Written by Whitney Borruano
My mental health struggles ultimately began almost eight years ago when I suffered a sudden and tremendous tragic loss. From that day on, I had silently struggled and gone through life believing it was just my burden to bear and mine alone.
In 2019, my sister, Chelsea, was launching her nonprofit, the You Aren’t Alone Project; helping to raise awareness and increase resources for mental health so that no one ever has to feel alone. That same year, she also found a travel company called For the Love of Travel.
For me, those two paths would end up colliding in a very profound way.
So in 2019, my sister and I were turning 30 and we booked a trip of a lifetime to see the Northern Lights in Lapland through FTLO Travel. I distinctly remember it was on that trip that I posted a picture of myself and someone commented, “Happiness looks amazing on you!”
I didn’t know it in that moment but looking back, eight years ago, I truly did not know or believe that I could feel true happiness again. Yes, I’ve been happy, I’ve felt joy and I’ve experienced exciting moments, but true happiness comes from within and, once lost, seems almost impossible to truly find again. And eight years ago, I also thought that meant finding happiness again with someone else. I now know that what I was longing for was happiness within myself. I found that happiness through the love of travel.
I owe that life changing moment, that epiphany - that heart, soul and mind opening experience to FTLO Travel. They changed my life at a time when I didn’t even know I needed it. The things I’ve experienced and the people I have met through these trips have helped shape me and transform me into a better version of myself.
I have a found that light again inside myself that I truly never thought would return. A light that tragedy stole but FTLO Travel returned to me. I don’t know where I’d be now had I not found this company, my new lifelong friends and most importantly, myself.
I owe so much to FTLO, more than they will ever know. Thinking about it brings tears to my eyes because I know just how rare it is to find something that makes you feel so alive. I am so blessed and will forever owe my sincerest gratitude to FTLO and the beautiful gift they’ve given me and will continue to give me with each trip I book.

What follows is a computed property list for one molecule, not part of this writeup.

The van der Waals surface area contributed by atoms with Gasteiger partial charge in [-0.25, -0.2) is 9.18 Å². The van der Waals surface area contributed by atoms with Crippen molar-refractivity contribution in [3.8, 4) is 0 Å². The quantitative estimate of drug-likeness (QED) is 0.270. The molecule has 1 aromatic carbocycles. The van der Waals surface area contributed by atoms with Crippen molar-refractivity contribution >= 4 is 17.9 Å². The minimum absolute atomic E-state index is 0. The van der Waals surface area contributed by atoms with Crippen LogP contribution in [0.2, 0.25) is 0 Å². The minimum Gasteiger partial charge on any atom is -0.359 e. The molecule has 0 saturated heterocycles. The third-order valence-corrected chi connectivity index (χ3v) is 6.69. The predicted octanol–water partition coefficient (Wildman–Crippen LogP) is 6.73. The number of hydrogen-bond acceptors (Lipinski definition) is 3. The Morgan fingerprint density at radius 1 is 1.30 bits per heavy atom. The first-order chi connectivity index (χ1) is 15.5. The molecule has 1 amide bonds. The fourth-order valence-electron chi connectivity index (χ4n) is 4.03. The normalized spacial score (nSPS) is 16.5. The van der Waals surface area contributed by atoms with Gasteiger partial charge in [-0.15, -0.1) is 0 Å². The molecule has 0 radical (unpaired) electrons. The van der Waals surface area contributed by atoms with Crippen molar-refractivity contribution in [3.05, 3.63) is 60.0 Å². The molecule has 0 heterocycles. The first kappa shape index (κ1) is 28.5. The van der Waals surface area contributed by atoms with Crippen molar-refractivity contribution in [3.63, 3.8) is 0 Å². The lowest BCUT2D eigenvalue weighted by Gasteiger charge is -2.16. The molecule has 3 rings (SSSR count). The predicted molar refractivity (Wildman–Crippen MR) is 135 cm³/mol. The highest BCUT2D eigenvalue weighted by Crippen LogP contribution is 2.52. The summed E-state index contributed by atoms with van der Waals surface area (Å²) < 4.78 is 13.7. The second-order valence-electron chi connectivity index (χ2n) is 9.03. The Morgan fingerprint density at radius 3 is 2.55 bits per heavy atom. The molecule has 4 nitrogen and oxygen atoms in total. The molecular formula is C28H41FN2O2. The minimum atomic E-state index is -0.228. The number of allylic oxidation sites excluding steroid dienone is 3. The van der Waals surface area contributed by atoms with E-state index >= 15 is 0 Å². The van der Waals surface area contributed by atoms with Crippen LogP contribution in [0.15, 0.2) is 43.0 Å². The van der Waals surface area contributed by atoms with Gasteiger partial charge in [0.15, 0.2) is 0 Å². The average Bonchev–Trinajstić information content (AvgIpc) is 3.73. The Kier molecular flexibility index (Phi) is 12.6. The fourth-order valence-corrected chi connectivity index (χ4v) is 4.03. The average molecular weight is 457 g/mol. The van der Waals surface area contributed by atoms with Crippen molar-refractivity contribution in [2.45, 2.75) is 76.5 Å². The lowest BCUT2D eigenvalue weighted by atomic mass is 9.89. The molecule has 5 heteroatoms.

I’ll end with a small glimpse into what it's like to experience FTLO Travel.
Picture this: You’ve arrived on your first FTLO trip, at a no doubt beautiful location. You check in, get settled and await the first meet and greet with your new travel companions. You walk down to the meeting spot and see a group of amazing people, all around your age and all eager to experience a new place, new culture and new adventures with you. You’re nervous and excited but rest assured everyone there is feeling a bit nervous as well. That feeling quickly passes with each new person you meet and story you hear. You introduce yourself, learn more about your travel mates and prepare for the best week of your life as your FTLO trip leader tells you all about FTLO and what to expect for the next few days. And the rest, well, you’ll have to experience that on your own but every moment will inevitably top the next and you will leave with a sense of fulfillment that not many other experiences can top.
And that’s the true magic of travel, that’s the magic of travel with FTLO.
Learn more about how you can win a trip with FTLO while supporting You Aren't Alone Project initiatives.
Written by Lara Ashley
Racism is the oppression that is killing the Black community mentally and physically.
The Black community is dealing with two viruses: COVID-19 and racism. Both are killing us. Black people have reportedly been dying at a rapidly higher rate with COVID-19, with 75% of the frontline workers being people of color. A frontline worker, a Black EMT, was killed in her home while resting from working tirelessly caring for the ones who contracted the virus.
The community was shocked over her death. We tried to cope with it, as well as trying to deal with the looming disease in our hometowns. We listened to experts and health officials who reported that while quarantining, it would be best for our mental and physical health to exercise and jog outside. A simple jog became a fearful act for the Black community, feeling that they would be targeted and shot in their own neighborhoods. Soon, any everyday action became a fearful one, not even feeling safe stopping at the store. Even that could lead to death at the police officer's knee, while the other officers watch you die in the street with cameras in your face.